1165 København K
Tlf: 35 32 28 98 (mon-thurs)
An exam in science theory for physics at the University of Copenhagen (UCPH) descended into chaos as students were given the wrong set of exam questions. After a confusing process, the exam was finally cancelled.
What should have been a normal exam in science theory for physics students turned into something more chaotic on Wednesday 6 April.
Students could already sense that not everything was as carefully planned as it should be on their way into the exam room. To get to the allocated room and the one-hour digital multiple-choice exam, they had to pass another exam room full of concentrated examinees. They were asked to walk two-by-two as they passed the room, to minimize interruption.
»This was the first inkling we had that this could seem a bit chaotic,« says Christian Rasmussen, who is studying third-year physics.
When the students were in front of their screens, it stated ‘VtMat’ instead of ‘VtFys’ on the digital front page of the exam. Some students asked the exam proctors if they had not made a mistake, but they were assured that everything was just fine.
The exam started well for Christian Rasmussen. The first question was about a subject that they had received teaching in.
»But then things suddenly started getting a little harder. The questions started to revolve around mathematical philosophers and financial models. And I just thought that it was me that was stupid, because I found it difficult to answer,« he says.
It was not until another student, who Christian Rasmussen considers to be »one of the smart ones«, raised their hand after five minutes, that Christian Rasmussen started to understand why he was having so much trouble with the material. He said to the proctors that the exam could not possibly be the right one. At the same time, students noticed that the exam only had 20 questions – and not the 22 they had been led to expect.
The exam proctors continued to reassure them that this was the right exam, but the students insisted, and the exam was paused.
It was a new form of examination for us, and we were prepared for this – but things were just not in order.
Physics student Christian Rasmussen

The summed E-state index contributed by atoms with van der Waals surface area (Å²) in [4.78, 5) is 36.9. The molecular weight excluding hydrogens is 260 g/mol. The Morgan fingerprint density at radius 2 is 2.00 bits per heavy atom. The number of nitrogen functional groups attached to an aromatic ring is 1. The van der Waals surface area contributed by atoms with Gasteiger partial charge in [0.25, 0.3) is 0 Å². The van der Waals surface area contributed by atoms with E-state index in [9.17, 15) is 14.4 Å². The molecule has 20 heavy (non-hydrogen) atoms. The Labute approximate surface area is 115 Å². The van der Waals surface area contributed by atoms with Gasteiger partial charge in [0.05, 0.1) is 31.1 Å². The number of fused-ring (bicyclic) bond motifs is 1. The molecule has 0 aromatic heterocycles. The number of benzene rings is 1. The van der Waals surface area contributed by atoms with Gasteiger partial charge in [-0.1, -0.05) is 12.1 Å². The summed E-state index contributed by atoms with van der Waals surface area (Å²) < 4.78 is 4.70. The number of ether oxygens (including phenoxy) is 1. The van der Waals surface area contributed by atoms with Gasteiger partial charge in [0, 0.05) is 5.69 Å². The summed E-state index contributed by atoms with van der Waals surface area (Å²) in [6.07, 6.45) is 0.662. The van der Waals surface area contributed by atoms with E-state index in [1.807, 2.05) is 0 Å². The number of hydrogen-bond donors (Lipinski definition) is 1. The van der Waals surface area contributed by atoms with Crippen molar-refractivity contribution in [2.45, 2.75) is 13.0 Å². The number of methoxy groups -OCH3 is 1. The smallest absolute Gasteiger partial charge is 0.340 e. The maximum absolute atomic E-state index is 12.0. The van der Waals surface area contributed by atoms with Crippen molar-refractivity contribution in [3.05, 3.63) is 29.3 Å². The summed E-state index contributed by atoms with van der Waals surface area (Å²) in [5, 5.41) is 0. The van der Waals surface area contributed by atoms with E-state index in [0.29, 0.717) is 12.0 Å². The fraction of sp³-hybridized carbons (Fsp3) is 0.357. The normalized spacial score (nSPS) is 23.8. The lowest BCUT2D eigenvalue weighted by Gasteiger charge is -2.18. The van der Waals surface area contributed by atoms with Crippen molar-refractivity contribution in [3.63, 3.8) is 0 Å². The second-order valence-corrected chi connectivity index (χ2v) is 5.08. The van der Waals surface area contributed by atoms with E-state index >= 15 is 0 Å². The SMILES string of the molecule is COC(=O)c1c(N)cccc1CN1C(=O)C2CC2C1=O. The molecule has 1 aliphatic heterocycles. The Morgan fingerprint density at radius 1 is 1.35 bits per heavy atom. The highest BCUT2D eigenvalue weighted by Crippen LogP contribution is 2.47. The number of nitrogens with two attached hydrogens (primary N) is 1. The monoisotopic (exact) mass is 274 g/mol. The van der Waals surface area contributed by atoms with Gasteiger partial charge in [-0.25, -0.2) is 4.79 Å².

»It was complete chaos when the exam proctors finally left. It was a new form of examination for us, and we were prepared for this – but things were just not in order, according to Christian Rasmussen.
The test is the second part of an exam in theory of science. The first part, a 48-hour test, was held the week before, and was the first time the multiple choice portion of the exam has been held since the pandemic.
»Twenty minutes into the exam, the proctors came in and said that the exam would continue, and that we just had to put a blank on the questions we could not respond to.«
The students did so, but the atmosphere was still tense in the now quiet examination room, and after approximately 40 minutes, the exam proctors came in with a new announcement.
»They said that the exam was cancelled and that we would be given a new date,« says Christian Rasmussen.
Now the students are concerned about how the error will affect their holidays, teaching and study programmes.
»What if the new exam is on top of another exam? Should I have to then postpone my whole degree programme? We’re getting these strict messages about placing these courses in a way, so that they do not clash. So it’s not good if they end up having to slam two exams on top of each other because of this error.«
The students have so far received a message via the study portal Absalon, where Professor Hans Peter Halvorson, who is responsible for the course, writes that it was ultimately his responsibility to ensure that »the correct exam was administered under the correct conditions.«
»I sincerely apologise for the experience you went through,« he writes and describes that he will ensure that new rules will be added to the procedure so that »mistakes like this will not be repeated.«
Mikkel Willum Johansen, who is head of section at the Department of Science Education and the responsible organiser for the science theory of mathematics course, says that it was a human error.
»The mistake was ours. We are deeply sorry about this, and apologize to all of those who have been affected. It is the first time we’ve used this digital exam system, so there have been some procedures we didn’t know that well. Something went wrong, and we acted as quickly as we could to solve the problem.«
He explains that he has spent the day creating a new exam for the mathematics students, and that he had already held meetings with the deputy head of department for teaching to discuss how they can change the procedure so that it does not happen again.
According to Mikkel Willum Johansen, the new exam for the physics students will be on 21 April, and students who are unable to do the exam on this date will be offered an exam on a different date.
The University Post was not able to get into contact with Professor Hans Peter Halvorson, course responsible for the physics course, before the deadline.